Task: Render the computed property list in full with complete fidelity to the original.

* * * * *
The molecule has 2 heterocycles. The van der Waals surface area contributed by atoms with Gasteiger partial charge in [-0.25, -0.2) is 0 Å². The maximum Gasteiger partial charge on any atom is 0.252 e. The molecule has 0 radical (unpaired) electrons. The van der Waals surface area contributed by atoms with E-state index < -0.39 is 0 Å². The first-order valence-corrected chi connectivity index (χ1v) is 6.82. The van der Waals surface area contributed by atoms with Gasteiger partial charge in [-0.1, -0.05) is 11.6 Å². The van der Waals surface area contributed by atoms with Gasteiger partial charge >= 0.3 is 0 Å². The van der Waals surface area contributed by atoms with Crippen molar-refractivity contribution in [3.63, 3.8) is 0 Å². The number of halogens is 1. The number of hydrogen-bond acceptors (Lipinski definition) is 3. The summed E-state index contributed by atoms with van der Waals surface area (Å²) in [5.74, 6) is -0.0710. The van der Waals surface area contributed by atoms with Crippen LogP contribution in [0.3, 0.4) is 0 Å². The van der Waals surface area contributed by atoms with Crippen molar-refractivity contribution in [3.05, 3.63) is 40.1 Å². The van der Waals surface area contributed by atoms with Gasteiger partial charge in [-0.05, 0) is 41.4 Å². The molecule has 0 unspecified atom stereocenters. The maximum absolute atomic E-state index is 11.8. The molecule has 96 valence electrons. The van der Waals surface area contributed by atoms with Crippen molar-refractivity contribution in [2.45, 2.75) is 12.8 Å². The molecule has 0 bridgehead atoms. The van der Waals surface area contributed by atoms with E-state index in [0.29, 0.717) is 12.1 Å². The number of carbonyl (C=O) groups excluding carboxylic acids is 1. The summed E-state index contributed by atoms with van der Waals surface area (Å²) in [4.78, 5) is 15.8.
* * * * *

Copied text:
The molecule has 2 heterocycles. The van der Waals surface area contributed by atoms with Gasteiger partial charge in [-0.25, -0.2) is 0 Å². The maximum Gasteiger partial charge on any atom is 0.252 e. The molecule has 0 radical (unpaired) electrons. The van der Waals surface area contributed by atoms with E-state index < -0.39 is 0 Å². The first-order valence-corrected chi connectivity index (χ1v) is 6.82. The van der Waals surface area contributed by atoms with Gasteiger partial charge in [-0.1, -0.05) is 11.6 Å². The van der Waals surface area contributed by atoms with Gasteiger partial charge >= 0.3 is 0 Å². The van der Waals surface area contributed by atoms with Crippen molar-refractivity contribution in [3.63, 3.8) is 0 Å². The number of halogens is 1. The number of hydrogen-bond acceptors (Lipinski definition) is 3. The summed E-state index contributed by atoms with van der Waals surface area (Å²) in [5.74, 6) is -0.0710. The van der Waals surface area contributed by atoms with Crippen LogP contribution in [0.3, 0.4) is 0 Å². The van der Waals surface area contributed by atoms with Crippen molar-refractivity contribution in [3.05, 3.63) is 40.1 Å². The van der Waals surface area contributed by atoms with Gasteiger partial charge in [-0.05, 0) is 41.4 Å². The molecule has 0 unspecified atom stereocenters. The maximum absolute atomic E-state index is 11.8. The molecule has 96 valence electrons. The van der Waals surface area contributed by atoms with Crippen molar-refractivity contribution in [2.45, 2.75) is 12.8 Å². The molecule has 0 bridgehead atoms. The van der Waals surface area contributed by atoms with E-state index in [0.29, 0.717) is 12.1 Å². The number of carbonyl (C=O) groups excluding carboxylic acids is 1. The summed E-state index contributed by atoms with van der Waals surface area (Å²) in [4.78, 5) is 15.8.